Susan Collins is making a last-ditch attempt to broker a bipartisan compromise on the independent Jan. 6 commission, even as Republican leaders rush to quash the panel.
The moderate Mainer finished her revisions to the House-passed commission bill Wednesday afternoon, hoping to avoid a Republican filibuster that could occur as soon as Thursday. Collins made two key tweaks that she’s hoping can win some more Republican votes, although she faces a potential uphill battle with Senate Minority Leader Mitch McConnell.
“I want to have a commission. The House bill needs to be improved. And one of the flaws of the House bill is that it has the chairman essentially appointing all of the staff,” Collins said. “For the commission to be successful it has to be nonpartisan and we know that if it’s stacked with partisan staff that it will get off to a bad start.”
She declined to say whether or not she can get nine more Republicans to go along with her — a necessity to pass the bill. But she did say she will vote this week to break a filibuster and that “most people that I talk to believe that this would improve the bill regardless of whether they’re for the commission or not.”
If Republicans filibustered the bill it would not only sink the chances of a bipartisan commission but also ramp up calls by progressive Democrats who want to ax the filibuster entirely.
Under Collins’s new language, the chair and vice chair of the committee would “jointly” appoint staff — a modification made due to GOP fears that the Democratic majorities in Congress could tip the scales of the panel’s staff. If the chair and vice chair happen to deadlock for 10 days after the panel is formed, Collins’s text would allow the two sides to appoint their own staff.
Collins would also wind down the panel 30 days after the commission submits its final report at the end of the year, rather than 60.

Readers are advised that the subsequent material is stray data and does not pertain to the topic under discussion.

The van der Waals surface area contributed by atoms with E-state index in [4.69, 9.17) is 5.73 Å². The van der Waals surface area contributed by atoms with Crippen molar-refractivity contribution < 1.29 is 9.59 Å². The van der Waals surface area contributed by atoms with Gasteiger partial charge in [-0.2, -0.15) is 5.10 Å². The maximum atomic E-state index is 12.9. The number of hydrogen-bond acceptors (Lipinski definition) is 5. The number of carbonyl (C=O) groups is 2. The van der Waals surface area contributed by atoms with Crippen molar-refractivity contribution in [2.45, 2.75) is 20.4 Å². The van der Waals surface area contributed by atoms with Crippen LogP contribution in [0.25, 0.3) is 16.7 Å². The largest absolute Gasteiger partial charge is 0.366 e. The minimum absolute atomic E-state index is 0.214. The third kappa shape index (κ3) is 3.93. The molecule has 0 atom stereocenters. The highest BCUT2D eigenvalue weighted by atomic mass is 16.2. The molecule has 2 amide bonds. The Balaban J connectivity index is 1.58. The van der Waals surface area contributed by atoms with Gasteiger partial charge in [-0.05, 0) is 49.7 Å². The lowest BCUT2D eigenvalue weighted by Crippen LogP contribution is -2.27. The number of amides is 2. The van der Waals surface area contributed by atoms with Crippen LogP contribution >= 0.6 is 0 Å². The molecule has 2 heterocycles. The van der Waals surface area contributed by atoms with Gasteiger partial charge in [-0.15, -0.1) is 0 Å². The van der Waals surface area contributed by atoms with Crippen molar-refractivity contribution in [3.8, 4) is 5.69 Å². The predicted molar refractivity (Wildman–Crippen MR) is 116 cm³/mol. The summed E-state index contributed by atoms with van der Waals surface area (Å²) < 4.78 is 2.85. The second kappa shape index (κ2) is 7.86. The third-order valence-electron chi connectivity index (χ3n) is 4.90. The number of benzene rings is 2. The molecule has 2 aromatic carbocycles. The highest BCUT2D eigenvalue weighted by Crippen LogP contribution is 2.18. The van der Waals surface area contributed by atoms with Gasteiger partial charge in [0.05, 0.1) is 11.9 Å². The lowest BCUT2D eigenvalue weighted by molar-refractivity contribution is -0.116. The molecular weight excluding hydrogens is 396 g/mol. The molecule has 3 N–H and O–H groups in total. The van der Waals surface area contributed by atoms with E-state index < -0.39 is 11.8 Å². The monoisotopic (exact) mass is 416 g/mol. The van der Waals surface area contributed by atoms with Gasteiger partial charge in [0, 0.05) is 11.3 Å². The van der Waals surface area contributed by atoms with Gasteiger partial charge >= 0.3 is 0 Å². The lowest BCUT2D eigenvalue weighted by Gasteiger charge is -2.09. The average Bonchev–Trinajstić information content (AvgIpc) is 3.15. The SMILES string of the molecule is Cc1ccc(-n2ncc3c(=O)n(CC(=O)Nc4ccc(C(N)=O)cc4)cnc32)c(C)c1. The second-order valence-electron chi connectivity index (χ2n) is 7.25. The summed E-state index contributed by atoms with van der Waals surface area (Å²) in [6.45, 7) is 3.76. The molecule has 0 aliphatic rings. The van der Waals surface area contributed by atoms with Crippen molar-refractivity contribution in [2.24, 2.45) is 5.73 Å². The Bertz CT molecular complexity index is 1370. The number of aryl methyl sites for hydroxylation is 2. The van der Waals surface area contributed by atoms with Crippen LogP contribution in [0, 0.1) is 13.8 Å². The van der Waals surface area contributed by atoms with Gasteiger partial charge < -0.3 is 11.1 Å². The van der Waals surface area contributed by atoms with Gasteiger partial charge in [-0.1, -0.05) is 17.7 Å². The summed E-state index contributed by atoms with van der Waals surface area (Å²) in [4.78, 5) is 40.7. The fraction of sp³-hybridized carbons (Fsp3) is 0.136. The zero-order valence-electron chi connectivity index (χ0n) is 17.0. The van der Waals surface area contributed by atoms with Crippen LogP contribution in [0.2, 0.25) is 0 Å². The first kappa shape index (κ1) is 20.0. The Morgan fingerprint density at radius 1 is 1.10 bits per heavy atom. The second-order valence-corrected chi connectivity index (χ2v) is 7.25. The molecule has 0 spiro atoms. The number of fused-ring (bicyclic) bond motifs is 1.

It’s unclear whether Senate Majority Leader Chuck Schumer would support her changes; he warned this week of the possibility of “warring” staffs if the commission leaders deadlocked. He also gave a speech on Wednesday urging Republicans to advance the bill.
Collins said at a bill signing last week that Speaker Nancy Pelosi and House Majority Leader Steny Hoyer both said her approach is “reasonable.” The bigger question is among Republicans, who heard a presentation from Collins on Tuesday.
She acknowledged that “there are a variety of views in the caucus.”
Republican Sens. Mitt Romney of Utah and Lisa Murkowski of Alaska are supportive of Collins’s changes. And Sens. Rob Portman (R-Ohio) and Bill Cassidy (R-La.) also showed interest in supporting them at a Tuesday party lunch, according to attendees. However, several other senators spoke out against the commission, including McConnell.
Several Republicans have voiced concerns that regardless of how the commission bill is written, it will bleed into the midterms. Romney acknowledged that argument but said that “whether or not this commission exists, the House and the Senate will be having those kinds of investigations anyway.” And those would be led by Democratic chairs.
In part, Collins and Romney are responding to a plea from Sens. Joe Manchin of West Virginia and Kyrsten Sinema of Arizona to work with them on a solution. Those two Democrats oppose changing the Senate’s filibuster rules but put out a joint statement on Tuesday imploring “our Senate Republican colleagues to work with us to find a path forward.”
Even as those members seek a middle ground, most Republicans have hardened their opposition against the commission concept itself. McConnell and his leadership team are surveying members about their position, with McConnell making forceful public and private arguments against it.
Sen. John Cornyn (R-Texas), who is close to McConnell, said he was confident that congressional committees can complete a probe more quickly and with less drama than a commission.
“They want the 2022 elections to be a referendum on President Trump. And we think we can do our due diligence without giving them a political platform,” Cornyn said. “So it’s pretty much about that simple for me.”